SELinux: 0, Alex Clark: 1📌


(work in progress)


I don’t like to give up on a technical challenge, particularly when the progress is slow-but-consistent. It’s only when I know I can’t make any discernible progress easily or at all that I can force myself to give up.

Sound familiar? I wrote about a similar encounter six years ago!

The task at hand📌

Now the task at hand is running Samba on Rocky Linux 9. For years I ran File Sharing on a 2010 Mac Pro running Sierra and recent circumstances led me to replace that server with an HP Envy laptop with 11G RAM. It’s a surprisingly good server!


It’s been a lot of fun building out the services on this laptop running Rocky Linux 9, including:

  • Jenkins

  • RedHat Cockpit

  • Microsoft Remote Desktop

Having Samba fail mysteriously was not fun, and I should have known better than to go down any rabbit hole without first considering SE Linux, but what can I say? I’ve been out of the game for a while. Eventually I prevailed and this is the story of that encounter.


My recent encounter with Samba on Rocky Linux was embarrasingly long, but it started off normal.

In the beginning📌

If you Google or ChatGPT “Samba on Rocky Linux” you’ll get steered toward something like:

sudo dnf install xrdp

Followed by some firewall instructions and, if you are lucky, some SE Linux instructions. If you are unlucky, you will proceed merrily with:

sudo systemctl enable smb
sudo systemctl start smb

After which you can delight in sudo systemctl status smb:

parkwoodstudios➜  ~  ᐅ  sudo systemctl status smb
● smb.service - Samba SMB Daemon
     Loaded: loaded (/usr/lib/systemd/system/smb.service; enabled; preset: disabled)
     Active: active (running) since Sat 2023-11-18 15:04:46 EST; 23h ago
       Docs: man:smbd(8)
   Main PID: 1655 (smbd)
     Status: "smbd: ready to serve connections..."
      Tasks: 4 (limit: 72791)
     Memory: 51.0M
        CPU: 3.761s
     CGroup: /system.slice/smb.service
             ├─1655 /usr/sbin/smbd --foreground --no-process-group
             ├─1880 /usr/sbin/smbd --foreground --no-process-group
             ├─1881 /usr/sbin/smbd --foreground --no-process-group
             └─3992 /usr/sbin/smbd --foreground --no-process-group

Nov 18 15:04:46 parkwoodstudios systemd[1]: Starting Samba SMB Daemon...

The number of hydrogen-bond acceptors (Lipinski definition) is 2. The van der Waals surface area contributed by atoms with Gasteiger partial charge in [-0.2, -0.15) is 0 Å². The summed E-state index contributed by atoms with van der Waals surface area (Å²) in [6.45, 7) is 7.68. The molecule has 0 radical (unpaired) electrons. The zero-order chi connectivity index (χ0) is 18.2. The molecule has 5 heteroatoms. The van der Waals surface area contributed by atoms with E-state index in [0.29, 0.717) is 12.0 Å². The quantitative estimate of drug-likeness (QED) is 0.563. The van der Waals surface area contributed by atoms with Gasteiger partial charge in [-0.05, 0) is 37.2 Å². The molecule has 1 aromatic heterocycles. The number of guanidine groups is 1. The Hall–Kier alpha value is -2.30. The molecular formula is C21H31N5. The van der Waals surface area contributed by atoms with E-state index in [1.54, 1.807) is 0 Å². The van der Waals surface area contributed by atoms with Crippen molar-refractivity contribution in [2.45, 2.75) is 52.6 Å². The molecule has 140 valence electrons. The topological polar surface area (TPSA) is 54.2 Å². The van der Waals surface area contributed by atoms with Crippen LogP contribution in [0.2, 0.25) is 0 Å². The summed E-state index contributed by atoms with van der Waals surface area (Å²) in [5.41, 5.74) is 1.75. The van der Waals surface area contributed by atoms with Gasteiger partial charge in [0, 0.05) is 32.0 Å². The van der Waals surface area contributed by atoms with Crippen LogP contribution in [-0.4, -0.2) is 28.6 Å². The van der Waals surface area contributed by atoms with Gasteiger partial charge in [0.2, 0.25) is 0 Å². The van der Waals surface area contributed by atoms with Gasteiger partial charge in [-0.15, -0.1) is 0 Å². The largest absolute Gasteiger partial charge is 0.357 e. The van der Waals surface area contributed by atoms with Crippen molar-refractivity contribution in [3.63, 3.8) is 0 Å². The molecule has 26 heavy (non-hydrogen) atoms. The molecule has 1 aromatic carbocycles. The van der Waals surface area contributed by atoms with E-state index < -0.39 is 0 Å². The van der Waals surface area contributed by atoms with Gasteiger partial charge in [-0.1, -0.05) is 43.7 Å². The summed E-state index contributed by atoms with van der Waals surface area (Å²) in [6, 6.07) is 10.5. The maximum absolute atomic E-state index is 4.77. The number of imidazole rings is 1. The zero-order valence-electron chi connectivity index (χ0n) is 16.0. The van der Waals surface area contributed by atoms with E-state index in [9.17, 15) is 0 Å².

Nov 18 15:04:46 parkwoodstudios smbd[1655]: [2023/11/18 15:04:46.273770,  0] ../../source3/smbd/server.c:1741(main)
Nov 18 15:04:46 parkwoodstudios smbd[1655]:   smbd version 4.17.5 started.
Nov 18 15:04:46 parkwoodstudios smbd[1655]:   Copyright Andrew Tridgell and the Samba Team 1992-2022
Nov 18 15:04:46 parkwoodstudios systemd[1]: Started Samba SMB Daemon.

Unfortunately, the joyfulness will end when you try to connect, even though the ports are open:

╰─(blog) ⠠⠵ sudo nmap
Starting Nmap 7.94 ( ) at 2023-11-19 14:20 EST
Nmap scan report for parkwoodstudios.fios-router.home (
Host is up (0.022s latency).
Not shown: 979 filtered tcp ports (no-response), 15 filtered tcp ports (admin-prohibited)
22/tcp   open  ssh
139/tcp  open  netbios-ssn
445/tcp  open  microsoft-ds
3389/tcp open  ms-wbt-server
8080/tcp open  http-proxy
9090/tcp open  zeus-admin
MAC Address: 30:24:32:39:7F:E7 (Intel Corporate)

Nmap done: 1 IP address (1 host up) scanned in 9.30 seconds

I would love to say I immediately recognized the issue as being related to SE Linux, but I didn’t. In fact, I went in the opposite direction:

“Maybe the version of Samba is too old!”

And then there was hombrew, and the brew was good📌

My experience with Homebrew on macOS led me to try running Samba on Linux via Homebrew. It worked! The Samba version was newer, and the connection worked fine. Unfortunately I couldn’t get systemd to run the Homebrew version of Samba, so after fighting with that for a while, I gave up.

What source have you compiled for me lately?📌

Light Bulb📌